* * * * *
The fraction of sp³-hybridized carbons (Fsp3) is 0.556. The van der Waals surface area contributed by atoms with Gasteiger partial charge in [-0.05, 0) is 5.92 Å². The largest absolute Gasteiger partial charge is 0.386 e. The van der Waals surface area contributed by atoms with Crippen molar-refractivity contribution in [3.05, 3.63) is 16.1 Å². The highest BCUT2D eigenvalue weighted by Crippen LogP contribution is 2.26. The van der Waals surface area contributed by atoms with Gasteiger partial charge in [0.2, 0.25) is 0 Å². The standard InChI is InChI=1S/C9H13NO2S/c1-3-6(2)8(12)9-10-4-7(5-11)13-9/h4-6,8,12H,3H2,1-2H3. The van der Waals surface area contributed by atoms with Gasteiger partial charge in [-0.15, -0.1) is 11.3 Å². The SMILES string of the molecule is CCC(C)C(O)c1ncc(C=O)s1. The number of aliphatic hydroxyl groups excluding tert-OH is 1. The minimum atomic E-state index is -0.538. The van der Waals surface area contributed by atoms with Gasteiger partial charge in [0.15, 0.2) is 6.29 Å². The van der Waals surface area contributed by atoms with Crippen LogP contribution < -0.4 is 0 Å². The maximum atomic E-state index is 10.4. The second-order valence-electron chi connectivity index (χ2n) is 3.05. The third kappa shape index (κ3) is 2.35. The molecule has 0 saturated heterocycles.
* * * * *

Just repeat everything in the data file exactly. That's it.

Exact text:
The fraction of sp³-hybridized carbons (Fsp3) is 0.556. The van der Waals surface area contributed by atoms with Gasteiger partial charge in [-0.05, 0) is 5.92 Å². The largest absolute Gasteiger partial charge is 0.386 e. The van der Waals surface area contributed by atoms with Crippen molar-refractivity contribution in [3.05, 3.63) is 16.1 Å². The highest BCUT2D eigenvalue weighted by Crippen LogP contribution is 2.26. The van der Waals surface area contributed by atoms with Gasteiger partial charge in [0.2, 0.25) is 0 Å². The standard InChI is InChI=1S/C9H13NO2S/c1-3-6(2)8(12)9-10-4-7(5-11)13-9/h4-6,8,12H,3H2,1-2H3. The van der Waals surface area contributed by atoms with Gasteiger partial charge in [-0.15, -0.1) is 11.3 Å². The SMILES string of the molecule is CCC(C)C(O)c1ncc(C=O)s1. The number of aliphatic hydroxyl groups excluding tert-OH is 1. The minimum atomic E-state index is -0.538. The van der Waals surface area contributed by atoms with Gasteiger partial charge in [0.15, 0.2) is 6.29 Å². The van der Waals surface area contributed by atoms with Crippen LogP contribution < -0.4 is 0 Å². The maximum atomic E-state index is 10.4. The second-order valence-electron chi connectivity index (χ2n) is 3.05. The third kappa shape index (κ3) is 2.35. The molecule has 0 saturated heterocycles.